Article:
The Coming of Age of Artist Natisa JonesArt & Culture
“Making and creating has been part of my being since I was two years old. It is my way of understanding and genuinely reflecting. The idea of sustaining from something that you naturally need for self-development is a very weird concept to me,” Natisa Jones explained about what appeared in her mind as she prepared for her first solo exhibition held at the Ruci Art Space in South Jakarta at the end of 2016.
Tough Romance, the title of the exhibition, stemmed from a “conversation” between her inner child and adult self. “As we get older and become more indoctrinated by society, we often become out of tune with our inner child. In my own personal reality, I was dealing with trying to make sense of sustaining off of my art, and not losing purity in the process. Realizing that even the pure, magic and transcendental elements I personally find in art, that I hold so dear to me, still have go through and be squeezed into this pipe of the systematic world, if it were to be a career and if I were to use it to connect to and reach more people,” she said. This notion is a “philosophy” which she has formed for herself in 2014, when she was 24, in order to be able to cope with her coming of age.
Born in Jakarta, Natisa spent most of her childhood in Bali. She completed her Visual Art diploma studies in Chiang Mai, Thailand and obtained her Bachelor’s of Fine Arts at the Royal Melbourne Institute of Technology, Australia. Her works explore themes concerning identity and inquiries into the human condition. They have become a platform for her to confront her inner dialogue where she draws parallels between human experience and her creative process, a relationship which to her, informs one another.
“Often when I paint or create and the fear starts to spill in, I return to a space of being five years old to remind myself of the freedom that I have as an artist and as a person, in expression. Again, of course as an adult I can’t help but be aware of my context, my situation and my skills have developed - but I still aim to approach the canvas with the same attitude as that of a child. My inner child plays an essential role in the way I approach art-making,” she said.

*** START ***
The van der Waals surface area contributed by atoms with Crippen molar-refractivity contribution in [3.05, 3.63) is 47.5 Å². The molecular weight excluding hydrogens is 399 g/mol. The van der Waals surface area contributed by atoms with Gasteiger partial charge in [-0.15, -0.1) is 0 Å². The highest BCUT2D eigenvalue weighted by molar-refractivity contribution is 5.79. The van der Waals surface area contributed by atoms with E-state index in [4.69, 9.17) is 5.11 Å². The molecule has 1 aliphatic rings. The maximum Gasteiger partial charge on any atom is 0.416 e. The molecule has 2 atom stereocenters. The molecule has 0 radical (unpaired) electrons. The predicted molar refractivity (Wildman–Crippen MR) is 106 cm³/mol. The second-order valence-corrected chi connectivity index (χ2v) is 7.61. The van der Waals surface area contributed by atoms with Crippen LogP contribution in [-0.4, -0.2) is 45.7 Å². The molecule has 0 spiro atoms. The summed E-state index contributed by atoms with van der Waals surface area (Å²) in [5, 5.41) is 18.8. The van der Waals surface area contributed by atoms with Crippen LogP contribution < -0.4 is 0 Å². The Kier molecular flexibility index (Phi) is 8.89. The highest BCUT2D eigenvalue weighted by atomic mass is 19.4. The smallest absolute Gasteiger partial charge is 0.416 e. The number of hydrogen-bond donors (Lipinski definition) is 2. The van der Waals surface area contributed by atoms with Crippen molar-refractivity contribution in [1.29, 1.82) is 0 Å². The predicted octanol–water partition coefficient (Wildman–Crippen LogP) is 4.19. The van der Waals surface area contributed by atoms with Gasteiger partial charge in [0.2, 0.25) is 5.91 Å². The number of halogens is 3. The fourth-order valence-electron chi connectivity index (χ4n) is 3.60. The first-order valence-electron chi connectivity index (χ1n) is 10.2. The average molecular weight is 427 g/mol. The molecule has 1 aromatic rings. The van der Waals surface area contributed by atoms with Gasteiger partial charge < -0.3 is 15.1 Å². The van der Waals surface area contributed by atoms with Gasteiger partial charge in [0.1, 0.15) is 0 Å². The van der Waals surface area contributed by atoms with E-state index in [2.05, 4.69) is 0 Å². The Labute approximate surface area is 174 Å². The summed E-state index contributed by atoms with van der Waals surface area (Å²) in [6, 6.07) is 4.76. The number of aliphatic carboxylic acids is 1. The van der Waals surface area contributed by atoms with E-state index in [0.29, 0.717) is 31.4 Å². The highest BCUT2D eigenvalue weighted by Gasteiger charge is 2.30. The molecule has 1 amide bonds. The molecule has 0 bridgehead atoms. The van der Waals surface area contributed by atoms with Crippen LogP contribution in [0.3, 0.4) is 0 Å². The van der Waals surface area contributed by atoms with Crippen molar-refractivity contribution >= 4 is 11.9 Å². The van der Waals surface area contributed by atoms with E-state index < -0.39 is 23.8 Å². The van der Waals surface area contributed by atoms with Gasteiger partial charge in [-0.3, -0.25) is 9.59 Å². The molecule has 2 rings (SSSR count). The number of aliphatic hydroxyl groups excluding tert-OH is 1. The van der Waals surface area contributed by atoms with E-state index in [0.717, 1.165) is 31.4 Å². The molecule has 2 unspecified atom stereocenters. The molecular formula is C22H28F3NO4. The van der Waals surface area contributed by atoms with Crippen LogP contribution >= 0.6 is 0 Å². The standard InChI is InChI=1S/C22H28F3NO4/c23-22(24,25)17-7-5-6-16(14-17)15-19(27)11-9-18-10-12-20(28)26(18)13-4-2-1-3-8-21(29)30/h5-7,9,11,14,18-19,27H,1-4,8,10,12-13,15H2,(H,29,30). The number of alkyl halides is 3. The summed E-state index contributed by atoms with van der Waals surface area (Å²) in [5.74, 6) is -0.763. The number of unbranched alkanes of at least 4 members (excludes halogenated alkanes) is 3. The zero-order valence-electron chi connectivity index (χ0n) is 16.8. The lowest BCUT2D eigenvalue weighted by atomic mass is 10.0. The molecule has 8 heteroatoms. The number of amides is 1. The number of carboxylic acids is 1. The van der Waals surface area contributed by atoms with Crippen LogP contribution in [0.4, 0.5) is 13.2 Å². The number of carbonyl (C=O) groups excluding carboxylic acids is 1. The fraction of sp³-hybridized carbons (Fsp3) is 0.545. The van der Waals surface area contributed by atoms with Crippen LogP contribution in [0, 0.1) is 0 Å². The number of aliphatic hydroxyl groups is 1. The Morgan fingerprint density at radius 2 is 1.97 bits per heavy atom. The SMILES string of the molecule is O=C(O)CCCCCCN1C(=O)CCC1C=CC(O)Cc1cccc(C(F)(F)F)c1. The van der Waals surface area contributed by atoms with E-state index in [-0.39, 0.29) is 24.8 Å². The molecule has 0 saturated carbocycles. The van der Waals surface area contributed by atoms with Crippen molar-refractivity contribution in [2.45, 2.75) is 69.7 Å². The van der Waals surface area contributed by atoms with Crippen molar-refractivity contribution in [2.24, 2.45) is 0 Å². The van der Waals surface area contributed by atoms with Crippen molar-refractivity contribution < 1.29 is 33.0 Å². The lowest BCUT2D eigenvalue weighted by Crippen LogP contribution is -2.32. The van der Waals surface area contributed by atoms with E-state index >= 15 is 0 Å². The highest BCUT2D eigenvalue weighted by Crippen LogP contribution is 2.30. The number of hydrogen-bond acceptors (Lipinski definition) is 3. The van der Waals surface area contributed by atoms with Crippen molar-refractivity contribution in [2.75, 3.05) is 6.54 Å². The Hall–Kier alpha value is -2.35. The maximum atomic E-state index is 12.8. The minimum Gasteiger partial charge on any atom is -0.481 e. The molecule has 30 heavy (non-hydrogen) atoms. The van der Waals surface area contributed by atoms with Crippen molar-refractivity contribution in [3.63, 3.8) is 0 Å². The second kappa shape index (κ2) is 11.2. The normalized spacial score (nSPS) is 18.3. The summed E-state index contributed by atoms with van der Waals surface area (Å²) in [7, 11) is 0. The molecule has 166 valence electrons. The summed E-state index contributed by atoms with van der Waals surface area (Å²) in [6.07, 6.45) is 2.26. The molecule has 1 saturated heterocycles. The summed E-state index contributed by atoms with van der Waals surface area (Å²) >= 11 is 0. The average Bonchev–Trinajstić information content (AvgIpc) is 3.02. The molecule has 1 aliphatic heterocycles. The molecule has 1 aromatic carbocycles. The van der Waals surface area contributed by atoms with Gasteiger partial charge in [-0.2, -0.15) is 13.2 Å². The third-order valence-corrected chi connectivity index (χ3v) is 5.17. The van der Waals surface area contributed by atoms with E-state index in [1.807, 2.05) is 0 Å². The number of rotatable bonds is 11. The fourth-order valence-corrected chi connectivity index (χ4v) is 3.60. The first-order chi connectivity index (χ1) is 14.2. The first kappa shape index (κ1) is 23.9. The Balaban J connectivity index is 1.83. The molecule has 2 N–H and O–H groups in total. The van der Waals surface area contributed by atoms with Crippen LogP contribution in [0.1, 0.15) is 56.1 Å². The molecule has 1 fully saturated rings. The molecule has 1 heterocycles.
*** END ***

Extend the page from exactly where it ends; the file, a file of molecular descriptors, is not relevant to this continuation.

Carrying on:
On the gallery walls we can see some large canvases and smaller works on paper. The pieces are filled with colours, lines and sometimes words. Sometimes human figures appear in the paintings, but they might not necessarily be representations of actual humans. Instead they might be representations of Natisa’s feelings or thoughts.
“For Natisa, painting on a large canvas is important to providing enough expressive landscape for emotions and feelings to resolve. Paper works have significance, they capture fleeting thoughts and moments, even though as a medium, it is more challenging and less forgiving,” observed RucigalleristMelinMerill. Many of Natisa’snote books can be seen in a vitrine. In them, there would be even more of the artist’s fleeting thoughts and sketches, recorded for her to look back to once in a while.
While her paintings appear prominently in the exhibition, it also includes a video she created. Entitled “Coz I Like Movies”, it was created using the same methodology as her paintings. She started without having a preconceived notion about the end product of the video. She started with an audio recording of a conversation with her boyfriend Olivier regarding her art, which has been Natisa’s unique way of revisiting certain issues that she likes to explore. Then they made a video recording of their follow up conversation about the matter. It became an exploration of her art, which she usually creates using acrylics and charcoal on canvas, but this time she uses video as her medium.
What we can admire about Natisa is in fact her frankness and her resilience in facing conventions with which she is not familiar. By resisting this new external “force” she is able able to create her own rules, which she adopts as her own. “I’m not very good with rules. Other people’s rules. My heart is the strongest rule. I can’t argue or bargain with it,” she claimed.
When asked if Tough Romance was her first exhibition, she admitted that it was her first “grown up” solo exhibition. I guess it meant that as a younger child she had a solo exhibition previously. In any case, there is no doubt that Natisa will have many more exhibitions in the future. In any event, I hope that her inner child will continue to be predominant in all the paintings she creates, even after this “coming of age” exhibition.